@kaddy There's been a lot of research, particularly over the last decade, that has shown that being more socially active helps prevent the risk for developing dementia. But there's been recent research showing that that's not always the case with certain roles
Latest posts made by Saralya
RE: Volunteering, Living Alone Linked to Better Cognitive Function in Older Women
RE: How Stimulants Really Work to Improve Attention
@pauline The double-blind study included 50 healthy men and women (25 each gender) between the ages of 18 and 43 years. All participants underwent baseline functional MRI scanning prior to the study, during, and right after the cognitive tasks, and PET imaging to measure dopamine levels in the striatum before, during, and after the study. Each participant completed the experiment three times — once after taking placebo, once after taking methylphenidate, and once after taking low-dose sulpiride, which is also a D2 receptor antagonist that increases striatal dopamine.
'Push the Bar Higher': New Statement on Type 1 Diabetes in Adults
A newly published consensus statement on the management of type 1 diabetes in adults addresses the unique clinical needs of the population compared with those of children with type 1 diabetes or adults with type 2 diabetes.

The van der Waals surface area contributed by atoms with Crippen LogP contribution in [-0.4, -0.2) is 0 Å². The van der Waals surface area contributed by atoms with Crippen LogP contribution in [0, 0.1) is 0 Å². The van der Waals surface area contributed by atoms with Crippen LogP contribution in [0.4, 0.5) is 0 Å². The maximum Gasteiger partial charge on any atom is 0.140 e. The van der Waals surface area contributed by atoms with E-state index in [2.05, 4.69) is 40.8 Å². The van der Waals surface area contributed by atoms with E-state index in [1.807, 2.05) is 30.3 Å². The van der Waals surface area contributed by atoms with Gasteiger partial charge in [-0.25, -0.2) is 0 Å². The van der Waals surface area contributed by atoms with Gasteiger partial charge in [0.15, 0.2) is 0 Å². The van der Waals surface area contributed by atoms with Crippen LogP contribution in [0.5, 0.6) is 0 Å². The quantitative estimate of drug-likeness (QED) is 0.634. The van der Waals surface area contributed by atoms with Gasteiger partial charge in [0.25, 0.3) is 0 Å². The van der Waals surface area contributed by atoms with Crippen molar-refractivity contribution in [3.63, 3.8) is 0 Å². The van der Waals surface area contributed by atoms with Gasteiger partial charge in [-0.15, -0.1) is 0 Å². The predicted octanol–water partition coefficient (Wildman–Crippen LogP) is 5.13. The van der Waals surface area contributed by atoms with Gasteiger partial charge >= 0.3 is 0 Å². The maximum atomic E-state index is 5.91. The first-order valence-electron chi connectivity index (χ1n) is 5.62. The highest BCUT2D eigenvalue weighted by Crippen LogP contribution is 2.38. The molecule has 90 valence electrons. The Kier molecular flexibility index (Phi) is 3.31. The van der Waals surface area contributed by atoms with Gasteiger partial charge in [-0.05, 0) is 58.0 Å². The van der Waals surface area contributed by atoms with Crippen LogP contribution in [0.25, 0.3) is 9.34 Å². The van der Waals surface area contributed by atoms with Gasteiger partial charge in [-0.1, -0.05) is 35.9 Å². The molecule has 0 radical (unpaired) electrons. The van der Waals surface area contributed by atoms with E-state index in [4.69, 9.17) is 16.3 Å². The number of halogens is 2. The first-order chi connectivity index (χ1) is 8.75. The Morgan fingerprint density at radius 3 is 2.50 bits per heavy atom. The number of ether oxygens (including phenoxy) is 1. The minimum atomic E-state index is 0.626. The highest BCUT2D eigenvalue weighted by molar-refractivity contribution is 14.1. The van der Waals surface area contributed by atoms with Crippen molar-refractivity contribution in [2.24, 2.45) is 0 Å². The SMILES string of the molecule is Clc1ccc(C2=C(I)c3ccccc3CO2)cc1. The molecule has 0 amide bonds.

Chronic Back Pain Could Be Behind Runners' Knee Problems
Runners who were experiencing chronic back pain were at least twice as likely to develop knee pain as those without chronic back pain. The finding was based on data from more than 400 adults. When a runner comes in with pain, look beyond the area that hurts
RE: Culinary Culprits: Foods That May Harm the Brain
@bipin A Nutritional Prescription for a Sharp Brain, Balanced Mood, and Lean, Energized Body (Rodale, 2011) and Fifty Shades of Kale (HarperWave, 2013), asserts that the role of diet, so strongly emphasized in general practice, is simply too commonly overlooked in mental health practice
RE: Use of e-Cigarettes Linked to Sleep Deprivation
@prannath The nicotine in the inhaled e-cigarette aerosols may have negative effects on sleep architecture and disturb the neurotransmitters that regulate sleep cycle and since higher doses of nicotine produce greater reductions in sleep duration, those who use e-cigarette on a daily basis might consume higher doses of nicotine, compared to some days, former, and never users, and therefore get fewer hours of sleep.
Nicotine withdrawal, on the other hand, has been found to increase sleep duration in a dose-dependent manner, which could explain the smaller [prevalence ratios] observed for the association between e-cigarette use and sleep deprivation among former and some days e-cigarette users